Subtraction(Period, Period)
Declaration
public static Period operator (Period minuend, Period subtrahend)
Parameters
Type  Name  Description 

Period  minuend  The period to subtract the second operand from 
Period  subtrahend  The period to subtract the first operand from 
Returns
Type  Description 

Period  The result of subtracting all the values in the second operand from the values in the first. The units of the result will be the union of both periods, even if the subtraction caused some properties to become zero (so "2 weeks, 1 days" minus "2 weeks" is "zero weeks, 1 days", not "1 days"). 
Remarks
A Period contains a set of properties such as Years, Months, and so on that return the number of each unit contained within this period. Note that these properties are not normalized in any way by default, and so a Period may contain values such as "2 hours and 90 minutes". The Normalize() method will convert equivalent periods into a standard representation.
Periods can contain negative units as well as positive units ("+2 hours, 43 minutes, +10 seconds"), but do not differentiate between properties that are zero and those that are absent (i.e. a period created as "10 years" and one created as "10 years, zero months" are equal periods; the Months property returns zero in both cases).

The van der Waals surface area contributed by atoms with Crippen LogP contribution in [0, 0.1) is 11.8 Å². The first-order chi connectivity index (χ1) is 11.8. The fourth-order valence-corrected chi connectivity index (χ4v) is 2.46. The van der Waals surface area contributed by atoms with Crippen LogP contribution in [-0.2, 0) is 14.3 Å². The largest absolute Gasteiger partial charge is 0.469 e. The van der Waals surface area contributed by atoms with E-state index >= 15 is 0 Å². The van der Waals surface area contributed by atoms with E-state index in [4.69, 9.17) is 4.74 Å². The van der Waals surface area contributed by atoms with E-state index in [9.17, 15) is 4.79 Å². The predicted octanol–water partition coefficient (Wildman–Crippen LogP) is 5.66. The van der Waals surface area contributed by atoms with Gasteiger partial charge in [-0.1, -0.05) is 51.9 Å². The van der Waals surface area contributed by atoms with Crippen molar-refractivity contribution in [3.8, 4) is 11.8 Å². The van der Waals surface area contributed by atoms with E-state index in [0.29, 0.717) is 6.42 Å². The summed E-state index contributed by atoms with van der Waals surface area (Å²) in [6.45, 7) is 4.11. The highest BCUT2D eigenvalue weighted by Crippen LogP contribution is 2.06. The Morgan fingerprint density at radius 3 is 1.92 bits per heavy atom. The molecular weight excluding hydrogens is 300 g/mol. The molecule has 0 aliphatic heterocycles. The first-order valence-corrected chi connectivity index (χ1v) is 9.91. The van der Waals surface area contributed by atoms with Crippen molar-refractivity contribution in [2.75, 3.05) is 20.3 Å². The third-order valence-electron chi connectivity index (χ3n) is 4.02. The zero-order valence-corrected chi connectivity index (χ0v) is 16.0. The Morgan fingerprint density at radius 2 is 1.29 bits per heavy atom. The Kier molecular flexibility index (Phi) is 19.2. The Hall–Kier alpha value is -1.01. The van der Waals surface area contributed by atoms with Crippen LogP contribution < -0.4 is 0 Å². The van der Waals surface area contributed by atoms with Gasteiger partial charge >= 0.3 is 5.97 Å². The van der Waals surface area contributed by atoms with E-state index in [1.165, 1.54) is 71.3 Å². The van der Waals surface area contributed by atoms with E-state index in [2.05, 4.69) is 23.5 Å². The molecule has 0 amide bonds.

Period equality is implemented by comparing each property's values individually, without any normalization. (For example, a period of "24 hours" is not considered equal to a period of "1 day".) The static NormalizingEqualityComparer comparer provides an equality comparer which performs normalization before comparisons.
There is no natural ordering for periods, but CreateComparer(LocalDateTime) can be used to create a comparer which orders periods according to a reference date, by adding each period to that date and comparing the results.
Periods operate on calendarrelated types such as LocalDateTime whereas Duration operates on instants on the time line. (Note that although ZonedDateTime includes both concepts, it only supports durationbased arithmetic.)
The complexity of each method in this type is hard to document precisely, and often depends on the calendar system involved in performing the actual calculations. Operations do not depend on the magnitude of the units in the period, other than for optimizations for values of zero or occasionally for particularly small values. For example, adding 10,000 days to a date does not require greater algorithmic complexity than adding 1,000 days to the same date.